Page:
Supervisor Jane Kim has thought of one possible way to help with the city's $380 million budget deficit: dissolve money-sucking committees.
The freshman supervisor on Monday put in a request with the city's budget analyst, asking for a financial audit of every city task force, board and commission.
She wants to know which ones are not meeting regularly, which ones don't have quorums, and which ones are costing the city money that could be used elsewhere.
"It's not an attack in any
way," Kim tells SF Weekly. "We are looking at really painful and difficult cuts and I don't
want to leave any stone unturned."
As a sitting member of the Rules Committee, Kim says she sees how many
questionable commissions there are citywide; some appear to have been
inactive for a very, very long time, Kim tells SF Weekly.
also sits on the board's Budget and Finance Committee, which means she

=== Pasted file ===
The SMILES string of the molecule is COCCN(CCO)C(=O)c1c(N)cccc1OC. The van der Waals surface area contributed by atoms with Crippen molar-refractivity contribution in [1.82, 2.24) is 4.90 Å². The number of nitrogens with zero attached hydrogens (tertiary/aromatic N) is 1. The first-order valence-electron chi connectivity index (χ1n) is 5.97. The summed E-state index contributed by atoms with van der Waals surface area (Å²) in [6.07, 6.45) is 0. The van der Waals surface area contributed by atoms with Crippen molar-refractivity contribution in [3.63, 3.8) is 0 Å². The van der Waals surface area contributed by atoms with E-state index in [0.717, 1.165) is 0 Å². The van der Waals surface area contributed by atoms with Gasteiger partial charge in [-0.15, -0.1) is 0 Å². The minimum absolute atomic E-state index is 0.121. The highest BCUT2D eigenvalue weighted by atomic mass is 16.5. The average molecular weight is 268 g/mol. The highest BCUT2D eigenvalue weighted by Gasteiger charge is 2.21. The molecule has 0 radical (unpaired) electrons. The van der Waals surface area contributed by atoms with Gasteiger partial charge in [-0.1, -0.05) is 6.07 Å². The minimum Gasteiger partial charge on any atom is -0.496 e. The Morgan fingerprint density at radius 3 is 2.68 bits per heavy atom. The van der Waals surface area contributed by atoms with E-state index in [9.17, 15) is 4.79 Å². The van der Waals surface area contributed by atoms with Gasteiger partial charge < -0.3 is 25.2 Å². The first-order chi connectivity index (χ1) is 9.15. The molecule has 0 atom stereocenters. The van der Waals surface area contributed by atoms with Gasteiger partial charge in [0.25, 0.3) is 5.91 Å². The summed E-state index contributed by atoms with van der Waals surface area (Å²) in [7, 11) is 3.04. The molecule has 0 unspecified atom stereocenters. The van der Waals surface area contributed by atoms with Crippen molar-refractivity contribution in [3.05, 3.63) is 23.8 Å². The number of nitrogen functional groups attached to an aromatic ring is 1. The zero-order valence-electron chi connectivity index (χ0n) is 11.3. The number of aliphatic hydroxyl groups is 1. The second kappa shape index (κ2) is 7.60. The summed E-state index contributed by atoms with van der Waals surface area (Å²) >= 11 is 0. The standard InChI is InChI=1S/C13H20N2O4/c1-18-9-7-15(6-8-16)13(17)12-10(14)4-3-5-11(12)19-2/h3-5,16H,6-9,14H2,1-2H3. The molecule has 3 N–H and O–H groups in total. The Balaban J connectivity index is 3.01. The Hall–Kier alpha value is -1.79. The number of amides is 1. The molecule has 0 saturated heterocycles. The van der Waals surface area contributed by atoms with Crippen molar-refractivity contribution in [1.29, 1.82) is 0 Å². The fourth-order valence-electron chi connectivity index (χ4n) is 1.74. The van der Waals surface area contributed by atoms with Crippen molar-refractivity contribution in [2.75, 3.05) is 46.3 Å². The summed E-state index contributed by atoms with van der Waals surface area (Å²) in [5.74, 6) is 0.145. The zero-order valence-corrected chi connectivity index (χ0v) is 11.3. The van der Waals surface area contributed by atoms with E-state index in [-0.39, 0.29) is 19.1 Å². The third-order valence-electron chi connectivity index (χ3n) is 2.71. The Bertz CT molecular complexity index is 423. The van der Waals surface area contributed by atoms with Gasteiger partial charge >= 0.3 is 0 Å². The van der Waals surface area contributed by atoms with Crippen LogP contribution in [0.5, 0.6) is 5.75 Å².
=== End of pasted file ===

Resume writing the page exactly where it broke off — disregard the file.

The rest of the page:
knows exactly how desperate the city is to find some new revenue.
much are they costing the city?" Kim asks.
And that's a fair question, considering homeless services are being cut and health programs are on the chopping block.
So how much money could the city really save by dissolving these dormant groups?
A lot. A City Hall source tells us off the record that a more prominent committee with paid staff could easily amount to a few hundred- thousand dollars in savings.
However, that all depends on which committees Kim is going after. She tells us that she is only looking to audit those that are not required by the city charter, which excludes the big-name ones, such as the Entertainment Commission or the Planning Commission.
But she will be examining those that are non-charter committees, which, according to the Budget Analyst Office, includes the Asthma Task Force, the Biosciences Task Force, the Medical Cannabis Task Force, and the Rent Board.
To name a few.
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